Maths and Music


There are several universal languages that we share on this planet. Something that everyone can understand no matter if they are English or French or German. Two of these languages are music and maths. Both are things that have been studied and learned and things that may never be perfected, no matter how we try or how close we get. Other than the obvious link that they both start with the same letter, there are other things that create a link between these two worldwide neverending conversations. 

Plato and Aristotle believed in the connection between music and maths. For the Greeks, music was an integral part of their culture, something ingrained in their lives and the education of their children. All of the Greek myths talked about the great power that music holds. It is unsurprising then that two of the most prolific philosophers of the time would have their own opinion on music. Plato and Aristotle both talked about music in regards to the soul and education, but it was Pythagoras that made the connection between music and maths.

 It was by pure chance that he noticed the connection between the sounds that come from a smithie hammering an anvil, the ratio of their weight and the musical scale. He figured out that harmonius music notes have full number ratios. Pythagorus described the first four overtones that became the primary building blocks of music and the oldest tuning method for the 12-note-chromatic scale is called the Pythagreon tuning and is based on what he called the perfect fifth, using stacks of 3:2. He even became so obsessed that he began to believe that the world, even the whole universe was based on numbers. He began to relate the ratios that he had found within music to the stars in the sky.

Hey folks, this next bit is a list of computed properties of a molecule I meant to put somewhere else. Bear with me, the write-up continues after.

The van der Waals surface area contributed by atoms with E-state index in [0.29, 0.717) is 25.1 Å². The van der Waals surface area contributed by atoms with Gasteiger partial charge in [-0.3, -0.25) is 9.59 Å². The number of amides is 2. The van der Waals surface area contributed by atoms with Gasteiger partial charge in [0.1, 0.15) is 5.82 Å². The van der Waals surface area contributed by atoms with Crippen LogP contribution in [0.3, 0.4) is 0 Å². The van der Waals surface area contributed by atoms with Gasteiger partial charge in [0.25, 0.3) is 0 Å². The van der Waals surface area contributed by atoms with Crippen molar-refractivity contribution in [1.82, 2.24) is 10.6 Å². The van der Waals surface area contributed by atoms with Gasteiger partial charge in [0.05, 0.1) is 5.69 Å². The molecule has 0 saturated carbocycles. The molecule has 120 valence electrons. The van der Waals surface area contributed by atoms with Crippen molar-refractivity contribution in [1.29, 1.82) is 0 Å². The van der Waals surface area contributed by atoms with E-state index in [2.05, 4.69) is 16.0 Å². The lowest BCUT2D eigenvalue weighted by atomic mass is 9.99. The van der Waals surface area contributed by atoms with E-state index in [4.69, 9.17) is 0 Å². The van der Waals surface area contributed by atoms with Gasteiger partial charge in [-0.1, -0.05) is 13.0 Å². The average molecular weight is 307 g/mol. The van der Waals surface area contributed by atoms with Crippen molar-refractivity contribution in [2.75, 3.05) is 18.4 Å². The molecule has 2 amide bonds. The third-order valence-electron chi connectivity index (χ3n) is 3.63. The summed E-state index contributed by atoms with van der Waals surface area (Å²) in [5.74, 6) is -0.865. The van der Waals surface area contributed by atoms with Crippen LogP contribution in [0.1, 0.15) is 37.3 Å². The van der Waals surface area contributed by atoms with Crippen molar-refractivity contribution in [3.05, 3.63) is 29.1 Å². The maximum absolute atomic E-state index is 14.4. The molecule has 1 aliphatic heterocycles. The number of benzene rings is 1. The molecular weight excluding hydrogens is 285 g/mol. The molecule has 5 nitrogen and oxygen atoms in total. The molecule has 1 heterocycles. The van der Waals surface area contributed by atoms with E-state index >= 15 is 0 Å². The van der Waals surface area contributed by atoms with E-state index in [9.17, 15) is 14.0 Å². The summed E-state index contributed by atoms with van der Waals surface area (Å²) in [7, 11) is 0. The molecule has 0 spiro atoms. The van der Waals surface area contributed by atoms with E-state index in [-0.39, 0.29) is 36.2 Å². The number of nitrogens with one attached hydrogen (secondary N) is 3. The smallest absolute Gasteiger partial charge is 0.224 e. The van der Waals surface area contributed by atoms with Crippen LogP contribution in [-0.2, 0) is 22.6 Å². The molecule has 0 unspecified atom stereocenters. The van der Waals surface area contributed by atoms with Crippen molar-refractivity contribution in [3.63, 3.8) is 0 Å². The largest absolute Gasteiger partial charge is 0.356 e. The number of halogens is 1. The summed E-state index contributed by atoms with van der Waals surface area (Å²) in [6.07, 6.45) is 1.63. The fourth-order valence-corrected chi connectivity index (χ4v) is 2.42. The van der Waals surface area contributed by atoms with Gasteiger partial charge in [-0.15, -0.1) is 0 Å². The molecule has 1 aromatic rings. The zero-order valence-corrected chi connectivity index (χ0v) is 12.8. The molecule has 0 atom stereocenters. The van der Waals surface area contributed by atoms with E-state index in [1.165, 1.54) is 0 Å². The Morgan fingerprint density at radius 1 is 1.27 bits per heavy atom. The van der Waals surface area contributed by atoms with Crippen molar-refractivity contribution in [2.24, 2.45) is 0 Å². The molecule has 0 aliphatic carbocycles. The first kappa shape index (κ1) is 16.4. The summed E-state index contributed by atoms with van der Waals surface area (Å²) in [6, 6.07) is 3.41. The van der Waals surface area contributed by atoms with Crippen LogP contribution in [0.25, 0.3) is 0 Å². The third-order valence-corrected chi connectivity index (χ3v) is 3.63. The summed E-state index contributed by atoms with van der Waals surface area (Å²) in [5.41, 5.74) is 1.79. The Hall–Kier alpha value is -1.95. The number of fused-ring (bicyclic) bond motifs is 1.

There are things that translate to both maths and music. Patterns are things that appear frequently in both music and maths. Music has it’s repetition, choruses, melodies, words, so much so that sometimes we can predict what comes next in a song just from the cews within the song. In maths, patterns can also be used to predict the unknown, as they give us a frame work of what has been so we can discover what will be or perhaps what has already been happened. Patterns within music can always be studied or looked at mathematical, and it has been shown that certain patterns within music can make the song more likely to be popular. The repetition within pop songs may be one of the reasons that it has become so popular. 

So the link between maths and music has been acknowledged for a very long time and it has been proven that both can be easier to understand with the support of the other universal language. So the next time you look at a maths problem, or a sheet of music, know that it is a whirling sandstorm of numbers and notes transcribed upon a page. 


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